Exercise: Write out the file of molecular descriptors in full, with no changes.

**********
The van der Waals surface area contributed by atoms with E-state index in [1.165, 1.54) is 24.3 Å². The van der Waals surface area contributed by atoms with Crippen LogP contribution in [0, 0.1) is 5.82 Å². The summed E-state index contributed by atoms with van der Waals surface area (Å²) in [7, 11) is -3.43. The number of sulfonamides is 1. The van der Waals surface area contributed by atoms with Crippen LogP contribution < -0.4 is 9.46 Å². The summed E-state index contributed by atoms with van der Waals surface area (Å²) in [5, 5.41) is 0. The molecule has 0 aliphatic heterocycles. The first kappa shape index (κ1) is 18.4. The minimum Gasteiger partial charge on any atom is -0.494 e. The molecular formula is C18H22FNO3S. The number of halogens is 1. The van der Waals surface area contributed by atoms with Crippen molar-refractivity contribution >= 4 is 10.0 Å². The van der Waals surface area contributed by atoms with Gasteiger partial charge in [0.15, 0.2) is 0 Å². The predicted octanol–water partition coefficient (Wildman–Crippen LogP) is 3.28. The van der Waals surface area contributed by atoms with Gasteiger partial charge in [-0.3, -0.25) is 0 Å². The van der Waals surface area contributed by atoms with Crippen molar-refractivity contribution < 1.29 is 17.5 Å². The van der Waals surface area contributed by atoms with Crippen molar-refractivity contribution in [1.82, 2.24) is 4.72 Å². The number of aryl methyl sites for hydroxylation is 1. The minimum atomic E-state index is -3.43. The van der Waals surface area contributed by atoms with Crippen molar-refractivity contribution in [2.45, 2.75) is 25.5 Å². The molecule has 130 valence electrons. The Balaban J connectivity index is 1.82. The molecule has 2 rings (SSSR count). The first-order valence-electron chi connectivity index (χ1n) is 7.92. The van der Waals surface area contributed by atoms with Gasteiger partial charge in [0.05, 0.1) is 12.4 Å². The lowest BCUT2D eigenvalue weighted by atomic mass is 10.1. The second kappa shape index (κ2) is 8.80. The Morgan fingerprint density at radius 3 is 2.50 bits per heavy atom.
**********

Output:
The van der Waals surface area contributed by atoms with E-state index in [1.165, 1.54) is 24.3 Å². The van der Waals surface area contributed by atoms with Crippen LogP contribution in [0, 0.1) is 5.82 Å². The summed E-state index contributed by atoms with van der Waals surface area (Å²) in [7, 11) is -3.43. The number of sulfonamides is 1. The van der Waals surface area contributed by atoms with Crippen LogP contribution < -0.4 is 9.46 Å². The summed E-state index contributed by atoms with van der Waals surface area (Å²) in [5, 5.41) is 0. The molecule has 0 aliphatic heterocycles. The first kappa shape index (κ1) is 18.4. The minimum Gasteiger partial charge on any atom is -0.494 e. The molecular formula is C18H22FNO3S. The number of halogens is 1. The van der Waals surface area contributed by atoms with Crippen molar-refractivity contribution >= 4 is 10.0 Å². The van der Waals surface area contributed by atoms with Gasteiger partial charge in [0.15, 0.2) is 0 Å². The predicted octanol–water partition coefficient (Wildman–Crippen LogP) is 3.28. The van der Waals surface area contributed by atoms with Gasteiger partial charge in [-0.3, -0.25) is 0 Å². The van der Waals surface area contributed by atoms with Crippen molar-refractivity contribution < 1.29 is 17.5 Å². The van der Waals surface area contributed by atoms with Crippen molar-refractivity contribution in [1.82, 2.24) is 4.72 Å². The number of aryl methyl sites for hydroxylation is 1. The minimum atomic E-state index is -3.43. The van der Waals surface area contributed by atoms with Crippen molar-refractivity contribution in [2.45, 2.75) is 25.5 Å². The molecule has 130 valence electrons. The Balaban J connectivity index is 1.82. The molecule has 2 rings (SSSR count). The first-order valence-electron chi connectivity index (χ1n) is 7.92. The van der Waals surface area contributed by atoms with Gasteiger partial charge in [0.05, 0.1) is 12.4 Å². The lowest BCUT2D eigenvalue weighted by atomic mass is 10.1. The second kappa shape index (κ2) is 8.80. The Morgan fingerprint density at radius 3 is 2.50 bits per heavy atom.